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Old Jan 1, 09, 5:12 am   #1
 
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BWI TDC (playing BDO/SPOT) harasses, terrorizes, interrogates 3-year-old

http://www.examiner.com/x-536-Civil-...aring-children

Quote:
My wife and I checked in without incident, then headed to the security checkpoint with our 3 1/2-year-old son in tow. The very first TSA officer we encountered glanced at our ID and our boarding passes, and then proceeded to interrogate ... my kid.

"What's your name, son? Can you tell me your name?"

He shuffled through our boarding passes and then started again.

"What's your name? Can you tell me?"

He barely acknowledged the presence of the adults, saying only, "This will just take a minute."

I seethed. But we were 3,000 miles from home, at airport security in a strange city. We all needed to get back to Arizona, and getting booted from the airport -- or worse, arrested -- wouldn't accomplish that goal.

"Tell the nice man your name, Tony," I suggested.

"Tell me your name," the uniformed officer insisted.

Through all oft his, Tony remained tongue-tied, with a look of growing confusion mixed with terror on his face. That's no surprise. Like most parents, we warn our son against chatting with strange adults. And, like most young children, Tony isn't inclined to react favorably to sharp questions from random people.

Tony's silence may even have been a blessing. On any given day, under good circumstances, he's as likely to tell you that he's a monster or a "sharptooth" or Christopher Robin as he is to volunteer the name his mother and I gave him. I mean, he's 3 1/2 for crying out loud.

About which I gently reminded the officer. The muttered, "he's just three, you know," may or may not have helped.

"I bet I know your name," the TSA agent finally said. "I bet it's Anthony. Do they call you Tony?"

Tony tearfully surrendered a slight nod, allowing the agent of the security state to claim a victory over the forces of evil, and we were on our way
Happy New Year from our friends at the civil-liberties-destroying, dignity-destroying TSA. Shame. Shame. Shame. Someday history will judge you, and your children and grandchildren will bear the shame of their families for the actions of those who supported this agency.
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Old Jan 1, 09, 6:18 am   #2
 
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That... had nothing to do with the SPOT program, dude.
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Old Jan 1, 09, 6:28 am   #3
 
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Originally Posted by HSVTSO Dean View Post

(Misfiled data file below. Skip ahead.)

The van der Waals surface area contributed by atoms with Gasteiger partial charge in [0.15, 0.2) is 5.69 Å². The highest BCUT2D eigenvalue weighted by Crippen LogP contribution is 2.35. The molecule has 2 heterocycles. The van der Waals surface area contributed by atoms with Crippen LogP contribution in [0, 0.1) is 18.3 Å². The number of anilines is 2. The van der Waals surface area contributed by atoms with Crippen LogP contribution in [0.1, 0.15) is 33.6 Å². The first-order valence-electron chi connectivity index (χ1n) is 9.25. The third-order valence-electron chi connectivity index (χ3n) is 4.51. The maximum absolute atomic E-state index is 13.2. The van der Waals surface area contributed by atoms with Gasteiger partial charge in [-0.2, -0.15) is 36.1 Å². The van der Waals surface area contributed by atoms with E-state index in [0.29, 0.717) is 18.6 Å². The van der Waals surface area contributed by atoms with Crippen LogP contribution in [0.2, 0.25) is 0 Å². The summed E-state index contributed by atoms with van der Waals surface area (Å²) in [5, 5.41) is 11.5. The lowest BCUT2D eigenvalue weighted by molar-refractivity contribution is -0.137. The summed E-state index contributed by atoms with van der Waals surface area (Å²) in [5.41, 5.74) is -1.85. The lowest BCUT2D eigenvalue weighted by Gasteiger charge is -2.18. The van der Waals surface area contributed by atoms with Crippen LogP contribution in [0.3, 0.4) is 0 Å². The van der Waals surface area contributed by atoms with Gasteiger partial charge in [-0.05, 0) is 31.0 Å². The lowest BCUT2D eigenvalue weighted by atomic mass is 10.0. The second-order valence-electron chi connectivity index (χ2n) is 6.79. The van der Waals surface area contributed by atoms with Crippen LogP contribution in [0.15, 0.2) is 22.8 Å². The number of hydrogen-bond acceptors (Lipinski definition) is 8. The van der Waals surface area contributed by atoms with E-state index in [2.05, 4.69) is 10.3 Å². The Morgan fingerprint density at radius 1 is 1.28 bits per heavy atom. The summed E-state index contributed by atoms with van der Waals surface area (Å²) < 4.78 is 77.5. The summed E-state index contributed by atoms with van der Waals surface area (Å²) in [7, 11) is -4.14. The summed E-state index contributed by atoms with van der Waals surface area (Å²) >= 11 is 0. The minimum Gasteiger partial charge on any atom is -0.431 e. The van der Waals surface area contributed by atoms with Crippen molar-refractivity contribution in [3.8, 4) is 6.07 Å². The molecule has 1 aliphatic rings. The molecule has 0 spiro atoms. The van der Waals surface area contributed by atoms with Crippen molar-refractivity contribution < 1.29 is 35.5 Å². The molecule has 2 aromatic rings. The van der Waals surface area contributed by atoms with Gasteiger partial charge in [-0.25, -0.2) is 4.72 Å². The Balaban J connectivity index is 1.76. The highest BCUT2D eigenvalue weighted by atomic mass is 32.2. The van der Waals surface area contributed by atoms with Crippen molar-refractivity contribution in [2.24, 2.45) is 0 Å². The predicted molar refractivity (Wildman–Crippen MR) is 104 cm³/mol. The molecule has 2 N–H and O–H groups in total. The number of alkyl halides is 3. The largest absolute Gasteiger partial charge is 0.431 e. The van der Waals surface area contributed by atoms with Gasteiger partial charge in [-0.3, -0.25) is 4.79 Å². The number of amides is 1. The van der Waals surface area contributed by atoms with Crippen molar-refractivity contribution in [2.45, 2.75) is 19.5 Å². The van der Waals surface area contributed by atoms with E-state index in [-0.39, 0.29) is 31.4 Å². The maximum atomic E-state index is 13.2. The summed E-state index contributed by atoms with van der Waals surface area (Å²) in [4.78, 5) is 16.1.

That... had nothing to do with the SPOT program, dude.
Well, the description of the event, the TDC asking pointless questions, implies the TDC was acting as if he was doing or pretending to do behavior detection or suspicious-activity detection of some sort--hence my comment "playing BDO/SPOT."

The key point isn't whether the incident was a formal part of the SPOT or any other behavior-detection program; the key point is that a TSA agent interrogated a three-year-old for no purpose, did so without permission from his parents, and made the kid cry.

Whether the TSO was actually trying to root out some "suspicious" activity (parents buying a ticket in a different name than their kid's formal, legal, Secure-Flight-approved-for-government-travel-permission, name ), or whether the TSO was just trying to acclimatize the kid to sheepishly answering pointless privacy-invading questions from officious government agents at papers-please checkpoints, to me the incident is shameful.
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Old Jan 1, 09, 6:42 am   #4
 
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And some people just like talking to kids with no other ulterior motive. We have a LTSO like that here in HSV, and a regular TSO. The LTSO just loves children in general; the TSO has been involved with the Boy Scouts for... golly, it has to be, like, the past forty years. Anytime a young boy comes through the checkpoint, he's all about trying to get them to interact with adults on an even level, involving them with knowing what's going on and asking them questions and such.

Me, I just choose to ignore children as much as possible. I don't like them.

However, I recognize that the checkpoint has to be a scary place for a child. Even for something as simple as them coming through the WTMD, it usually goes smoother if you squat down to the ground to get on their level, rather than keep standing and just telling them to come through - even if you're using a gentle or light voice. Getting down on their level makes it not quite as intimidating. It also usually sometimes helps to stick your hand out and say "Gimme five!" because at least the kid comes through the WTMD to smack your hand.